Monday, June 2, 2008


We must beware of those offering false or weird ideas for they hide behind closed doors and control the minds of the weak. Brenda A. Ysaguirre

Sounding off: Did CPS go too far?
12:00 AM CDT on Saturday, May 24, 2008
Darryl E. Brown, Richardson
CPS is seriously understaffed. If they were a private firm, they would be put out of business. CPS does about as well as a one-armed paper hanger.
Darryl E. Brown, Richardson
Laws pertaining to under-age marriage and polygamy in this case should never have been enforced. The children had been housed, fed, clothed, educated and were wanting for nothing. Yes, CPS overreached into the realm of religious freedom.
Phil Mendershausen, Dallas
There is something deeply disturbing about the sight of the government moving into a religious compound and essentially breaking up a community. I certainly don't support polygamy, but couldn't the government remove the men from the compound, and leave the women and children together under supervision until a complete investigation takes place?
Martin Greenberg, University Park
After years of accusations of "not doing enough," CPS has stepped up to the plate and done what is necessary to proactively protect a mass of abused children. What to do with them? I wish I had the answer. That will take study.
Kurt Wolfenbarger, Dallas
Children must be protected at all costs. The heartache of these separated previously abused mothers in the polygamist case is nothing compared to what these young girls (and boys) have had to psychologically and physically endure because of the sexual appetites of older men. Yes, CPS is understaffed and verworked, but what would we do without these dedicated caseworkers, who attempt to alleviate such suffering for children everywhere.
Mrs. Marty Walker, Dallas
Child Protective Services cannot win. They are over-stretched, under-funded and need to respond to the public's outrage at a societal problem. To make matters worse, we won't fund solutions to problems that we think shouldn't exist (e.g., homelessness, drug addiction, child abuse.)
Stephanie Mueller, Dallas
It would be preferable to remove all of the men from the compound, allow the women and children to stay in familiar surroundings with caseworkers on premises, and then sort through each family individually.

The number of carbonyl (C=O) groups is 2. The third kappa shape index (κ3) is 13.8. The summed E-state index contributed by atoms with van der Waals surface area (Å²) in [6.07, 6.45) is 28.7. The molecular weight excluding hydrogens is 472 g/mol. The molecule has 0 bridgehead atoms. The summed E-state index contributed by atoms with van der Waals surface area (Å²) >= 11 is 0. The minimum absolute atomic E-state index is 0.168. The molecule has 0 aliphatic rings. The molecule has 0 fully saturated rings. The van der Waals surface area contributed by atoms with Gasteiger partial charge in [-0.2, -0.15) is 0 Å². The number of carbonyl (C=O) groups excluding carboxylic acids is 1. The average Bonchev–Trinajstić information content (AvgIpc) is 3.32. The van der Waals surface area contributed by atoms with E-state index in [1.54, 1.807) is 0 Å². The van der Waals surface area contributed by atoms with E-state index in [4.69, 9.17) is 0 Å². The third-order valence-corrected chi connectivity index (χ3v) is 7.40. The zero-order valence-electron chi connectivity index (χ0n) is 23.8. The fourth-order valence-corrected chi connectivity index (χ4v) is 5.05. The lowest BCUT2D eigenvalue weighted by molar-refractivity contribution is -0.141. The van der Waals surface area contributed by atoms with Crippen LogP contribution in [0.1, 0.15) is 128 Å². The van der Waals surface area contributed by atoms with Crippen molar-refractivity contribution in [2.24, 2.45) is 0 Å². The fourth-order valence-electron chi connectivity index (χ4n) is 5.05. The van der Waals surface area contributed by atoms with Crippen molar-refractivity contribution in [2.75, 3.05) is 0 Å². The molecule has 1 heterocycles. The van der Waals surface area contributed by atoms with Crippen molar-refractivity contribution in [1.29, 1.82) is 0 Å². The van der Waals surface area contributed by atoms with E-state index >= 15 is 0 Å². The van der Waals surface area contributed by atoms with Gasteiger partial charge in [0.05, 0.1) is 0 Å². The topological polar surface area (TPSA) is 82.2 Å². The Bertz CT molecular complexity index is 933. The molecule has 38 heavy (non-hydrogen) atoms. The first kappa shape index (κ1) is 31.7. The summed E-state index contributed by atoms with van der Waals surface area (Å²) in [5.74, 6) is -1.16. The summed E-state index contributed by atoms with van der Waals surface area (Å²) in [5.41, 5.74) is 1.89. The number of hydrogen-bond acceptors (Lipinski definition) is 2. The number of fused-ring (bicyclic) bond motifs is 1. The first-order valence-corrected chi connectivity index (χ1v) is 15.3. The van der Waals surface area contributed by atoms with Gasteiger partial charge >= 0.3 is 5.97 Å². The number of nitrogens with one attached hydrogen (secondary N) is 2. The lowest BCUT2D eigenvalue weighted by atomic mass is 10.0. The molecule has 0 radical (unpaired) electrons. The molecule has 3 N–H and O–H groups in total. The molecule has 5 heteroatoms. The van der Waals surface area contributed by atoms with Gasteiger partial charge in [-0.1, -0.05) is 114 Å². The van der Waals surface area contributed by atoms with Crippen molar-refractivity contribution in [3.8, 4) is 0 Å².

Beverly Lowry, Dallas
Any community's first priority should be the welfare of our children. Many immigrants came to America to avoid religious persecution; however if one's religion promotes illegal activities, then the law must step in.
Debbie Gallagher, Cedar Hill
Voices: The above residents are regular contributors to this forum.Keith A. Brown
Pleasant Grove musician, aircraft machinist and volunteer
CPS overreached. The men who have committed crimes should have been the focus of a government action, not the women and children. As a member of a minority religious sect, I would keep the children with their mothers, simply providing education on Texas laws regarding polygamy. CPS has a daunting task. Overall, I give them a passing grade.
Sharon Garner-Davis
Duncanville Realtor and business owner
I would work to liberate the thinking of the moms. I would then offer them the opportunity to regain custody of their children by agreeing to refrain from the practices of polygamy, incest and facilitation of statutory rape. I think that CPS is doing the best they can under the worst of circumstances.
Jeanette Khan
Richardson freelance journalist
I definitely think CPS has overreached in this case. They are ripping children, who have lived very secluded and sheltered lives, into a world that may be confusing and overwhelming to them. Also, separating the children from their mothers' can have a devastating lifelong effect. The state should provide for safe housing for both the mothers and their children.
Ellen Raff
Lake Highlands writer
I believe CPS has doneits job according to the letter of the law, and I believe the paternal society of the religious sect is exploitative of the young women and detrimental to the male children as well. The problem is that life outside the compound is, in some ways, tougher. Coming of age in foster care is not a wonderful alternative; neither is the reality of being a teenager in today's pop culture.
Laurie Dodic Steinberg
Highland Park full-time mother and volunteer
As a lawful society, we didn't have much of a choice other than to remove the children due to the sexual misconduct they were being subjected to without knowing any different. I wish there was a way to just to remove the grown men from the compound and leave the children with their mothers. I think for an understaffed, overworked agency, CPS does the best it can.

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